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  • Alternative view 1 of Splice
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2.2 4
Director: Vincenzo Natali

Cast: Adrien Brody, Sarah Polley, Delphine Chanéac


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Celebrated genetic engineers Clive (Adrien Brody) and Elsa (Sarah Polley) conduct a clandestine experiment to create an animal/human hybrid that could revolutionize modern medicine -- if it doesn't destroy humanity first. On the heels of engineering an entirely new species of animal, Clive and Elsa become the


Celebrated genetic engineers Clive (Adrien Brody) and Elsa (Sarah Polley) conduct a clandestine experiment to create an animal/human hybrid that could revolutionize modern medicine -- if it doesn't destroy humanity first. On the heels of engineering an entirely new species of animal, Clive and Elsa become the toast of the scientific community. Their experiment begins to spiral out of control, however, when the superstar scientists introduce human DNA into the equation. When Dren is born, Clive and Elsa welcome her into the world as the next leap in human evolution. Now, the faster Dren evolves, the more her creators start to realize they may have made a catastrophic mistake.

Editorial Reviews

All Movie Guide - Jeremy Wheeler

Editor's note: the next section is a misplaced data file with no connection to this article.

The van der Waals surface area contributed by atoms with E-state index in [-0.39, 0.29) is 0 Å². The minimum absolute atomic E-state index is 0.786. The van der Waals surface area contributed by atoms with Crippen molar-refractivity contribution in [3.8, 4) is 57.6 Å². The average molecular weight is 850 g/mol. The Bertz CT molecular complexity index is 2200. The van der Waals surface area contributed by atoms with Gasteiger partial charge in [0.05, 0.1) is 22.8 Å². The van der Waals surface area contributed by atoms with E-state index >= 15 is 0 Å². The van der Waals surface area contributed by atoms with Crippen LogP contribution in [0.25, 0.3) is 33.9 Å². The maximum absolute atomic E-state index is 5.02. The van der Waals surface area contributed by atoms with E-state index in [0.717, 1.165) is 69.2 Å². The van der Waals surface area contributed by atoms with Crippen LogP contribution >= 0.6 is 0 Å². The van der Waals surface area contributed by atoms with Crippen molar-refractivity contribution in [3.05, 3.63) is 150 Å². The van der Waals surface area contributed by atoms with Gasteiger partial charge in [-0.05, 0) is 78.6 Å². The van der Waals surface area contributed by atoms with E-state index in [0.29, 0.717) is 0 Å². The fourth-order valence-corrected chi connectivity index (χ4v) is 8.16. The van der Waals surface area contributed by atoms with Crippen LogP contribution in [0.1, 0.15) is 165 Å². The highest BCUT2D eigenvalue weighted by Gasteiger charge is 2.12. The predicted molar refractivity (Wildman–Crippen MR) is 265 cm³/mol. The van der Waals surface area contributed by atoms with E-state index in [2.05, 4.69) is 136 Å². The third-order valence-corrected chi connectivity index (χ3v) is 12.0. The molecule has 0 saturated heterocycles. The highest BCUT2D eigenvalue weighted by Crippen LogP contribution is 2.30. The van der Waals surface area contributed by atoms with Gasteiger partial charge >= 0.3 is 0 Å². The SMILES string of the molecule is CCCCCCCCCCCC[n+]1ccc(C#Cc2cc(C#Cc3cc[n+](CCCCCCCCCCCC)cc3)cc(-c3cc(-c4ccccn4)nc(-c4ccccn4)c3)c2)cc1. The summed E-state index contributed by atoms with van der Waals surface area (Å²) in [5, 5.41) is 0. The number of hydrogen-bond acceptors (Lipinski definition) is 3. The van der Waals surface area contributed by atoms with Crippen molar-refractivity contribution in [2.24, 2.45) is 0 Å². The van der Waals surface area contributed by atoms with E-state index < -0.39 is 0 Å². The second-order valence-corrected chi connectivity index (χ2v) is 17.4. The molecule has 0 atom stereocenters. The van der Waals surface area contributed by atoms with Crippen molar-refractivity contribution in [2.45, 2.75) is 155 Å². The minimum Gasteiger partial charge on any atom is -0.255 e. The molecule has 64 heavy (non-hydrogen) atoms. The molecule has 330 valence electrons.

It seems fitting that just a few weeks after it was disclosed that humankind has successfully synthesized DNA, a nightmare version of this scientific breakthrough is unleashed on audiences in Vincenzo Natali's Splice. Equally thought-provoking and horrific in its imagery and the ripped-from-the-headlines subject matter, the picture is smart sci-fi that's not afraid to flirt with taboos while still existing enough on a B-movie playing field to satisfy the genre crowd. There's no doubt that some will dismiss it as another Species-style sci-fi B-movie, yet those who seek it out will find that there's more to this monster yarn than just the sex horror parallels. The tale is told through the eyes of Clive (Adrien Brody) and Elsa (Sarah Polley), two genetic engineers whose work is unparalleled in their field. After successfully making a new slug-like organism, the couple secretly defies the orders of their superiors in order to take genetic modification to the next level -- by making a hybrid human/animal synthetic being. The result of their haphazard experiment is Dren, a female humanoid whose staggeringly fast growth rate puts the scientists in the curious position of having to nurture this mutation as if it were their own child. Neither is prepared, however, for what happens when this innocent creature matures and lays waste to what they thought were their moral boundaries. Just as executive producer Guillermo del Toro finds exquisiteness in even the darkest of places, so does Natali present his all-too-real genetic creation as a radiant beauty whose vulnerability tests the sympathies of its audience just as much as its lead characters. The director, who hit the scene in 1997 with the low-budget shocker Cube, proves to be quite a visual virtuoso with this production. His adept usage of photorealistic effects sells Dren in such a way that many will forget just how much artistry was needed to bring her to life. The filmmaker is also given points for not shying away from some of the more illicit imagery, which the picture delivers with gusto. The two leads do a fine job with the material. The characters are fleshed out just enough for genre standards, but become more interesting as the film goes on, with each one shifting allegiance to the grave mistake they've unleashed on the world. One plot thread dealing with Elsa's backstory could have very well been larger in a different cut (the version shown at Sundance featured a longer running time), but in its own way, it's refreshing not to have it interfere with the final product. Special nods go out to Delphine Chanéac for her portrayal of Dren, whose arresting performance gives a unique spin on the Frankenstein mythos. Splice doesn't change the face of horror, nor does it usher in a new technology unknown to viewers, yet it is definitely a picture that's hard to forget. And despite some of its brainy underlying themes, it knows what gears it needs to hit to leave a monster-movie fan thoroughly weirded out and entertained.